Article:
On Tuesday Futuremark said that a version of 3DMark for Android tablets is currently in development and expected to go "retail" sometime in 2012. The company is currently calling on Android device manufacturers to join its Benchmark Development Program and play a critical role in the development process.
"Since 1998, the PC industry has relied on 3DMark to accurately measure gaming hardware performance," said Futuremark CEO Jukka Mäkinen. "In 2012 we will bring 3DMark to the Android platform with a professional grade benchmark that can be trusted by manufacturers, suppliers and vendors to provide the definitive measure of gaming performance on Android while showcasing the very best in real-time graphics and effects."
According to the company, the Android-based benchmark will measure gaming performance using rendering, CPU and physics tests. Other features will include real-time graphics "pushing the OpenGL ES API to the limit," an online service for comparing results between devices, and results that will be compatible with 3DMark for Windows 8.
Previous reports claim that PC manufacturers will slowly exit the tablet market in 2012 due to stiff competition from Apple, Amazon and Barnes & Noble. But research groups such as Gartner and IDC are predicting explosive growth for tablets in the coming years. Futuremark believes games will be one of the key drivers of this growth as the performance and power of these lightweight devices improves.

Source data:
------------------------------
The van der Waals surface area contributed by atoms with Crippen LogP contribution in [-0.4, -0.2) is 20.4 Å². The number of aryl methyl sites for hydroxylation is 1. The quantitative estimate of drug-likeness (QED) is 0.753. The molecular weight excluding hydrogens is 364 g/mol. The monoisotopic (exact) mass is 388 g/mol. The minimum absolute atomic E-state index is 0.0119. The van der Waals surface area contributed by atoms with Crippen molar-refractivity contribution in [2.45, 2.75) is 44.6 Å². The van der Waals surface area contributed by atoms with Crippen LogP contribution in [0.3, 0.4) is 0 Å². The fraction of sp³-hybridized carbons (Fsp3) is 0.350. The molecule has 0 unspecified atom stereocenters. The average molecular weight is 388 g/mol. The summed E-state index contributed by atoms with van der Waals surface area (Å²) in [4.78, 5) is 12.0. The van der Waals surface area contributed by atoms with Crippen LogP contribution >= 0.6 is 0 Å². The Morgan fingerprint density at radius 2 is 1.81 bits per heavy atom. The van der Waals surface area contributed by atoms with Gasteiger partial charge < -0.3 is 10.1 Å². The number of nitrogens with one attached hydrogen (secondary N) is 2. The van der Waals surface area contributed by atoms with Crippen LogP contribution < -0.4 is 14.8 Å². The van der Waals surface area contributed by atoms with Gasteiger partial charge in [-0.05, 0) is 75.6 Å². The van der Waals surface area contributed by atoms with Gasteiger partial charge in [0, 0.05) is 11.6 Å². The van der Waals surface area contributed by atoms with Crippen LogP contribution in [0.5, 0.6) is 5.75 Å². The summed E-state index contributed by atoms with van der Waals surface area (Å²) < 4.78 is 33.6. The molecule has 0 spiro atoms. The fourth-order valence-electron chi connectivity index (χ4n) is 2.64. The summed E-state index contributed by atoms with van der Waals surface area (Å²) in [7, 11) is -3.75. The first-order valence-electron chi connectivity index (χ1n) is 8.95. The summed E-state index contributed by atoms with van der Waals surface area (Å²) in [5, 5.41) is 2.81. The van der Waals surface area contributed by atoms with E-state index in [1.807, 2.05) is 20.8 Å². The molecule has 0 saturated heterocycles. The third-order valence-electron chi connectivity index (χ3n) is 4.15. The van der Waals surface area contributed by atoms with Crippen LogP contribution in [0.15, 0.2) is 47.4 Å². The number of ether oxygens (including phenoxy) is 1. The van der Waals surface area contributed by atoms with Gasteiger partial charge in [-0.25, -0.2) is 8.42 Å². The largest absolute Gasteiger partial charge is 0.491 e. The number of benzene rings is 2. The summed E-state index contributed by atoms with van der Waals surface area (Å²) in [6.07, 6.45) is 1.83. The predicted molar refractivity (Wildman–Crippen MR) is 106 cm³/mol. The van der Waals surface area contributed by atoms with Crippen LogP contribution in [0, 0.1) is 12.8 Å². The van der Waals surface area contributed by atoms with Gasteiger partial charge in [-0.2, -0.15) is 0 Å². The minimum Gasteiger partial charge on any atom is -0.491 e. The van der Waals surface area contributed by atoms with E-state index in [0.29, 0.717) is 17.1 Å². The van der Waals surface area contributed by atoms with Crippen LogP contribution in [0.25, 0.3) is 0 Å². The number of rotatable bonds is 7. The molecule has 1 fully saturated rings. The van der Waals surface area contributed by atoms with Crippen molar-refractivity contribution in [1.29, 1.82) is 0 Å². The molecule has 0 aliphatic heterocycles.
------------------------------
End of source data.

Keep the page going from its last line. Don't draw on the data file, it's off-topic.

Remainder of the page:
"Fierce competition between Android devices means hardware manufacturers and their suppliers will need an objective, impartial and forward-looking performance reference to enable their engineers to deliver competitive products," Futuremark said on Tuesday.
Android device manufacturers interested in helping out with the benchmark's development can head here to learn more.
Because that's also one of the most important benchmark you can run.
I mean- games are cool and all, and we need these benchmarks to tell us which tablets are faster and which ones can't do anything- but it's a running solution to a problem that's not quite up to speed.